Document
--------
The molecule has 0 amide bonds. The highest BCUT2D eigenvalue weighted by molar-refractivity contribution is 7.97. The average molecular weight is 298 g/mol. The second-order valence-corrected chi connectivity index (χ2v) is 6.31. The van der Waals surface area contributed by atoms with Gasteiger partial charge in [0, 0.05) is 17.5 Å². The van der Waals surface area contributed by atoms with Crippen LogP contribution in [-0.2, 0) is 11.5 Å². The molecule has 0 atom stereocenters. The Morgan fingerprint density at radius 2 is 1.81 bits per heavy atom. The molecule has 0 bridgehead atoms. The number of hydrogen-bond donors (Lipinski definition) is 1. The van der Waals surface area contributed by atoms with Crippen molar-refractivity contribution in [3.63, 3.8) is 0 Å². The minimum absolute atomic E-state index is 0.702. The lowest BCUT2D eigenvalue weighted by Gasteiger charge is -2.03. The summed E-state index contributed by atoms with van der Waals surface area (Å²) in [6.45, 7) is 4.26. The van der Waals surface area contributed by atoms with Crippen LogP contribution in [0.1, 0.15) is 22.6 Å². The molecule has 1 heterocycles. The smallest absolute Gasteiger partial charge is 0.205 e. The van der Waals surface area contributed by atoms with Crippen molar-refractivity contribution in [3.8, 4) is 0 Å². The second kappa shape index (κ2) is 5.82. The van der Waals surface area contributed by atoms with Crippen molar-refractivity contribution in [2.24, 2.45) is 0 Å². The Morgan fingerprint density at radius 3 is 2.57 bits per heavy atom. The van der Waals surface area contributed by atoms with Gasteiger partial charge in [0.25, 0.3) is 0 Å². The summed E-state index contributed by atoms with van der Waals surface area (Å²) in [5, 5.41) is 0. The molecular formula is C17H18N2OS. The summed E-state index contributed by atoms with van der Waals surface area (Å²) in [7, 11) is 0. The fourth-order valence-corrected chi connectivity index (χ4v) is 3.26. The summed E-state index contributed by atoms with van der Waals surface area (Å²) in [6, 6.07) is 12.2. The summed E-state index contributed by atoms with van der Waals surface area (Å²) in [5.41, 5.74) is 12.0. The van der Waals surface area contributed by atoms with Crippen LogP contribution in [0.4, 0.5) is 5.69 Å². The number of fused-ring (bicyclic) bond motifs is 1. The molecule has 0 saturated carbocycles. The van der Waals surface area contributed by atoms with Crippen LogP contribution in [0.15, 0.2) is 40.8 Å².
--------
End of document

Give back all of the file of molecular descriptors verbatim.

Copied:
The molecule has 0 amide bonds. The highest BCUT2D eigenvalue weighted by molar-refractivity contribution is 7.97. The average molecular weight is 298 g/mol. The second-order valence-corrected chi connectivity index (χ2v) is 6.31. The van der Waals surface area contributed by atoms with Gasteiger partial charge in [0, 0.05) is 17.5 Å². The van der Waals surface area contributed by atoms with Crippen LogP contribution in [-0.2, 0) is 11.5 Å². The molecule has 0 atom stereocenters. The Morgan fingerprint density at radius 2 is 1.81 bits per heavy atom. The molecule has 0 bridgehead atoms. The number of hydrogen-bond donors (Lipinski definition) is 1. The van der Waals surface area contributed by atoms with Crippen molar-refractivity contribution in [3.63, 3.8) is 0 Å². The minimum absolute atomic E-state index is 0.702. The lowest BCUT2D eigenvalue weighted by Gasteiger charge is -2.03. The summed E-state index contributed by atoms with van der Waals surface area (Å²) in [6.45, 7) is 4.26. The van der Waals surface area contributed by atoms with Crippen LogP contribution in [0.1, 0.15) is 22.6 Å². The molecule has 1 heterocycles. The smallest absolute Gasteiger partial charge is 0.205 e. The van der Waals surface area contributed by atoms with Crippen molar-refractivity contribution in [3.8, 4) is 0 Å². The second kappa shape index (κ2) is 5.82. The van der Waals surface area contributed by atoms with Crippen molar-refractivity contribution in [2.24, 2.45) is 0 Å². The Morgan fingerprint density at radius 3 is 2.57 bits per heavy atom. The van der Waals surface area contributed by atoms with Gasteiger partial charge in [0.25, 0.3) is 0 Å². The summed E-state index contributed by atoms with van der Waals surface area (Å²) in [5, 5.41) is 0. The molecular formula is C17H18N2OS. The summed E-state index contributed by atoms with van der Waals surface area (Å²) in [7, 11) is 0. The fourth-order valence-corrected chi connectivity index (χ4v) is 3.26. The summed E-state index contributed by atoms with van der Waals surface area (Å²) in [6, 6.07) is 12.2. The summed E-state index contributed by atoms with van der Waals surface area (Å²) in [5.41, 5.74) is 12.0. The van der Waals surface area contributed by atoms with Crippen LogP contribution in [0.4, 0.5) is 5.69 Å². The number of fused-ring (bicyclic) bond motifs is 1. The molecule has 0 saturated carbocycles. The van der Waals surface area contributed by atoms with Crippen LogP contribution in [0.15, 0.2) is 40.8 Å².